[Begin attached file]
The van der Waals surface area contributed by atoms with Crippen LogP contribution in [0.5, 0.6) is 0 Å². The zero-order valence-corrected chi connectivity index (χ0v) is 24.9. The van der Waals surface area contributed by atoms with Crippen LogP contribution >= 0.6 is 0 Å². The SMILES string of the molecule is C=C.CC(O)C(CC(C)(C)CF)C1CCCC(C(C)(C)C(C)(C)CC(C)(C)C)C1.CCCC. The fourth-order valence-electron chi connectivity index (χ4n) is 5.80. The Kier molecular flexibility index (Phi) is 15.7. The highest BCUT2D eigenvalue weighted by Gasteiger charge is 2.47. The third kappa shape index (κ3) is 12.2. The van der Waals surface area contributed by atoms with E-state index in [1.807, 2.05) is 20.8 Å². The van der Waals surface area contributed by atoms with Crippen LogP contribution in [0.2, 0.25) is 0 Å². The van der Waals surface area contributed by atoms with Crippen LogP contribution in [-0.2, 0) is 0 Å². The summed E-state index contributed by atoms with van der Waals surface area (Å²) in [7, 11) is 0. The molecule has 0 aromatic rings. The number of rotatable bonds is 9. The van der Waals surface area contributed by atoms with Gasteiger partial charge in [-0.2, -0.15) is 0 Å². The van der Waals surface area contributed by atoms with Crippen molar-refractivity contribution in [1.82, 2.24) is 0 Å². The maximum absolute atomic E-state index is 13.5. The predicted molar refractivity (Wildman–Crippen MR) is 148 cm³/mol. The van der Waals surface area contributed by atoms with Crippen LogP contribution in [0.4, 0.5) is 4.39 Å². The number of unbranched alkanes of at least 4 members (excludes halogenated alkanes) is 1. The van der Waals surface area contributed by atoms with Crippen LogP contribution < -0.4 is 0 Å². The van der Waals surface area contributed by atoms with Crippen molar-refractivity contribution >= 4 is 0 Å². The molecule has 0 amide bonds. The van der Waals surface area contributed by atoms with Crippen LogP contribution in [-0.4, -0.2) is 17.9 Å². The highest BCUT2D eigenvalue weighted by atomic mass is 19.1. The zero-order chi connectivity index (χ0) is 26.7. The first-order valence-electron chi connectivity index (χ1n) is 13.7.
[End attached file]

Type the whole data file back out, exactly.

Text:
The van der Waals surface area contributed by atoms with Crippen LogP contribution in [0.5, 0.6) is 0 Å². The zero-order valence-corrected chi connectivity index (χ0v) is 24.9. The van der Waals surface area contributed by atoms with Crippen LogP contribution >= 0.6 is 0 Å². The SMILES string of the molecule is C=C.CC(O)C(CC(C)(C)CF)C1CCCC(C(C)(C)C(C)(C)CC(C)(C)C)C1.CCCC. The fourth-order valence-electron chi connectivity index (χ4n) is 5.80. The Kier molecular flexibility index (Phi) is 15.7. The highest BCUT2D eigenvalue weighted by Gasteiger charge is 2.47. The third kappa shape index (κ3) is 12.2. The van der Waals surface area contributed by atoms with E-state index in [1.807, 2.05) is 20.8 Å². The van der Waals surface area contributed by atoms with Crippen LogP contribution in [0.2, 0.25) is 0 Å². The van der Waals surface area contributed by atoms with Crippen LogP contribution in [-0.2, 0) is 0 Å². The summed E-state index contributed by atoms with van der Waals surface area (Å²) in [7, 11) is 0. The molecule has 0 aromatic rings. The number of rotatable bonds is 9. The van der Waals surface area contributed by atoms with Gasteiger partial charge in [-0.2, -0.15) is 0 Å². The van der Waals surface area contributed by atoms with Crippen molar-refractivity contribution in [1.82, 2.24) is 0 Å². The maximum absolute atomic E-state index is 13.5. The predicted molar refractivity (Wildman–Crippen MR) is 148 cm³/mol. The van der Waals surface area contributed by atoms with Crippen LogP contribution in [0.4, 0.5) is 4.39 Å². The number of unbranched alkanes of at least 4 members (excludes halogenated alkanes) is 1. The van der Waals surface area contributed by atoms with Crippen LogP contribution < -0.4 is 0 Å². The van der Waals surface area contributed by atoms with Crippen molar-refractivity contribution >= 4 is 0 Å². The molecule has 0 amide bonds. The van der Waals surface area contributed by atoms with Crippen LogP contribution in [-0.4, -0.2) is 17.9 Å². The highest BCUT2D eigenvalue weighted by atomic mass is 19.1. The zero-order chi connectivity index (χ0) is 26.7. The first-order valence-electron chi connectivity index (χ1n) is 13.7.